1. ITV Report

Archbishop of Canterbury's Christmas Day sermon

Archbishop of Canterbury Dr Rowan Williams delivers his final Christmas day sermon Photo: Gareth Fuller/PA Wire

The Archbishop of Canterbury has delivered his final Christmas Day sermon from Canterbury Cathedral before he steps down at the end of the month.

Dr Rowan Williams, described how he has been inspired by meeting people who have experienced great suffering, such as victims of violence or injustice.

I have had the privilege of meeting as Archbishop over these ten years; and in their willingness to explore the new humanity of forgiveness and rebuilding relations, without for a moment making light of their own or other people's nightmare suffering, or trying to explain it away, these are the ones who make us see, who oblige us to turn aside and look, as if at a bush burning but not consumed."

ITV News' Nick Thatcher reports

The Archbishop also reflected on the "deeply painful aftermath" of the General Synod's vote against allowing women to become bishops last month and how it has damaged the credibility of the Church of England.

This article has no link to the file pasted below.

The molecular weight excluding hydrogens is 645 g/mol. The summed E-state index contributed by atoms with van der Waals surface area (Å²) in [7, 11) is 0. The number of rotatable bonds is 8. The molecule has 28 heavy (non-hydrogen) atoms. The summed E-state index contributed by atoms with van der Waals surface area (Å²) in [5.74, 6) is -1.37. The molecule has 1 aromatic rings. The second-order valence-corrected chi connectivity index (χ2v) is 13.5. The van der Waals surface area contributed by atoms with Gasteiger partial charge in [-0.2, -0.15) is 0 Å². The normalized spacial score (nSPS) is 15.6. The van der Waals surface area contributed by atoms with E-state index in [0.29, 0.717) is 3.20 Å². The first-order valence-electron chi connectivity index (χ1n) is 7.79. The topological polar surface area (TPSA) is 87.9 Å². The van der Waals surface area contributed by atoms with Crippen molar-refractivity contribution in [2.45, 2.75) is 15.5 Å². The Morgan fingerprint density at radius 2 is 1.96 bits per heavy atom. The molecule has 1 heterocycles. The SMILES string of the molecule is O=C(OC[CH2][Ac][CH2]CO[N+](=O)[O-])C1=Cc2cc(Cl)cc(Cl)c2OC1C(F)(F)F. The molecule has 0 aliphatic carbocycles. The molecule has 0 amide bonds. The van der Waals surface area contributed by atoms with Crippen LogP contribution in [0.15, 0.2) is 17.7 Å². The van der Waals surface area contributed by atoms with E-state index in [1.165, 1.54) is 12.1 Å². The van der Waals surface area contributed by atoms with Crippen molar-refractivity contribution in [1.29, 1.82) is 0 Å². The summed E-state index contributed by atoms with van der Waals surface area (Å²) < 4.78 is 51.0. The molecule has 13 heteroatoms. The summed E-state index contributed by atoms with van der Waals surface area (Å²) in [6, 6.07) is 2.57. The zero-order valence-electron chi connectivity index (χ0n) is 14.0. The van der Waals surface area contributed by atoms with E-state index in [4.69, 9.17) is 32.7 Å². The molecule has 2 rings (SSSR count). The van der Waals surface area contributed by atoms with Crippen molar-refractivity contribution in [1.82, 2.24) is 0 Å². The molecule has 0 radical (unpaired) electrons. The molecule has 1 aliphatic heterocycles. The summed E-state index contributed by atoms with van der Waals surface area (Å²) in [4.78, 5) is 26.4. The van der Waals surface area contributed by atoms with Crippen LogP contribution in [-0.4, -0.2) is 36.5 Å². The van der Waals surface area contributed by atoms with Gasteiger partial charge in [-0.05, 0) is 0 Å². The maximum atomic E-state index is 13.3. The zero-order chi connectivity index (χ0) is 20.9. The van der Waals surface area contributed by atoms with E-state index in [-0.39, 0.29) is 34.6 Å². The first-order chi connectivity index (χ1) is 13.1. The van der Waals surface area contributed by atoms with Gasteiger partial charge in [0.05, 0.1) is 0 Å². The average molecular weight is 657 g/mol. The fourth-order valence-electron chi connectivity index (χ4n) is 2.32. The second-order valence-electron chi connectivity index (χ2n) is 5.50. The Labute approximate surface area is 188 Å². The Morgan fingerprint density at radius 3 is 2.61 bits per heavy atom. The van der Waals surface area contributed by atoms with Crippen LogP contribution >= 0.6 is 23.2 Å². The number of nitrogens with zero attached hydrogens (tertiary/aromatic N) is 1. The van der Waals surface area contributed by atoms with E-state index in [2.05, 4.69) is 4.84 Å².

Reverend Marie-Elsa Bragg and Angie Nutt hug after the vote for women bishops failed Credit: Reuters/Luke MacGregor

But he pointed out a reason to be positive, in the recently published census statistics, which indicated that 59% of people still identified themselves as Christian.

Dr Williams urged people to "join the human race" this Christmas and become agents of transformation and renewal.

Go and join the rest of the human race and acknowledge who you are.

That’s the truest heroism and the hardest. It’s a foreshadowing of the New Testament invitation: repent and believe and be baptised.

Turn round and look where you’ve never looked before, trust the one who is calling you and drop under the water of his overflowing compassion.

Be with him. Join the new human race, re-created in the Spirit of mutual love and delight and service.

The Archbishop's Christmas sermon was also live-tweeted for the first time today, along with that of other senior church figures such as the Archbishop of York, Dr John Sentamu.

Churchgoers in the 16,000 parishes of the Church of England were also encouraged to tweet the meaning of Christmas using the hashtag #ChristmasStartsWithChrist or CSWC.